But Larry stood up, looked out and fought for me. I never forgot that.
Another thing Larry would do to help reporters involved minor holes in a story. Say he wanted information from another city source, police source, etc., instead of bothering you while you working on your next thing, he would pick up the phone, make the call himself and add the information he wanted to the story. It was something he did that was very, very much appreciated by the reporters who worked for him.
Because he knew his way around reporting he became your helper, not your boss, although he was always that as well. There were a few times, a short press release would arrive on his desk that would normally be on my beat. I was always busy, so he would frequently rewrite the release, sometimes making a call to get a quote, and the story would appear in the paper with my byline on it even though I had never seen it.
That may seem like a violation of some kind, but I always appreciated the fact that Larry understood that even brief interruptions for a press release rewrite could cost you an hour or two on another project you were working on. And because story count at the Oakland Press was everything at the time (it was charted like daily stocks) those little bylines helped keep the wolf away from the door.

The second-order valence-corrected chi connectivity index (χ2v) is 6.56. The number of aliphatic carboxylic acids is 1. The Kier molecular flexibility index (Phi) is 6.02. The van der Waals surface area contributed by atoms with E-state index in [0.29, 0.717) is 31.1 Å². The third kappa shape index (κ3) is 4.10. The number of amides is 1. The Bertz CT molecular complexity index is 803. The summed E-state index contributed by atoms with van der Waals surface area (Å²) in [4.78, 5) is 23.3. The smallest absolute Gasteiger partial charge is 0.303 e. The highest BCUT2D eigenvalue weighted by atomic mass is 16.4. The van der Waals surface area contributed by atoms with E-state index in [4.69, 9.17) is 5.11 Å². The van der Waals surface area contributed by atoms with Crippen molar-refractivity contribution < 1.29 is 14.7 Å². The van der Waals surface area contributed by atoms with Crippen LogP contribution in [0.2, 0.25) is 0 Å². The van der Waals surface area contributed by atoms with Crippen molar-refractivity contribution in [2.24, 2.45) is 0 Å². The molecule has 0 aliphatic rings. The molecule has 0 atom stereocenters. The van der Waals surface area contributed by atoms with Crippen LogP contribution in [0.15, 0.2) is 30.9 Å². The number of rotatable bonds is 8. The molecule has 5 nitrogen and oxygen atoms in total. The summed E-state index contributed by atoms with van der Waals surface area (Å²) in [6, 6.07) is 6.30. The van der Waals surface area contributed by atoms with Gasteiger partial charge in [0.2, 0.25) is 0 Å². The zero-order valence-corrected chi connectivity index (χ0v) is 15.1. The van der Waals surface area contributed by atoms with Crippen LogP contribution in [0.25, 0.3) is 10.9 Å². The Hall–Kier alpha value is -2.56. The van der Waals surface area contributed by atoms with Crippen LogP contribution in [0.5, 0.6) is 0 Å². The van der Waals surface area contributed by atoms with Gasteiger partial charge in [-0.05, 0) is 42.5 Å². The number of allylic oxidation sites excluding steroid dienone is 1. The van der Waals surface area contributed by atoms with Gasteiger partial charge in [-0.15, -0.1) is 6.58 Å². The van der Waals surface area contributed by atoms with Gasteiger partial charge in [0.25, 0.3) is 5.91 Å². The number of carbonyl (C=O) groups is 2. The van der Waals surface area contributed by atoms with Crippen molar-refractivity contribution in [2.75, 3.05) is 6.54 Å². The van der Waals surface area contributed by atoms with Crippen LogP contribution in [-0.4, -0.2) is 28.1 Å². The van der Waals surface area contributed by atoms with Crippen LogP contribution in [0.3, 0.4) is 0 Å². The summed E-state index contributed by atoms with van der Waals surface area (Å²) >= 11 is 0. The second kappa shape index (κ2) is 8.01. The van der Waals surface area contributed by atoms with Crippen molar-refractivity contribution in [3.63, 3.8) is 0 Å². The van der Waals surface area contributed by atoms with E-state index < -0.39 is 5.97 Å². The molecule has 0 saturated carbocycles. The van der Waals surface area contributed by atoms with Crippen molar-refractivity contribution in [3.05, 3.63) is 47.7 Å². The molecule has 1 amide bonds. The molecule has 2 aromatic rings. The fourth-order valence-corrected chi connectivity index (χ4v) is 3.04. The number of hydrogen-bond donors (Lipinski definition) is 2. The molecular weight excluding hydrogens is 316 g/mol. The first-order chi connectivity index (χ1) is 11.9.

That leads to another example of how Larry was the first line of defense between his reporters and the editor. One time my story count dropped by half during a month. That troubled the editor who wanted to call me on the carpet, but Larry intervened and reminded the editor that she should check the schedule first as I had been on vacation for two weeks.
He reprimanded (and boy could he reprimand) in private, he praised in public and he never allowed the editors above him to interfere with his reporters. He often took a beating for me and others and I am eternally grateful to him for that.
As I have mentioned before, one of my first editors at the Journal was very much like Larry and those were the great days at the Journal. One time when I was arguing with him over an assignment, the Journal editor looked at me with a wry smile and told me: "You have now argued with me longer than it would have taken to do the story." We both laughed and I shut up and did the story. We recently talked about this incident, which he does not remember, but agreed it was something he would have said.
Being an editor is not easy, being a good editor is even tougher. But the editors that I have had and enjoyed working with were those who treated the job like an Army foxhole. They were in it with you and they never asked you to do anything they wouldn't do or hadn't done themselves.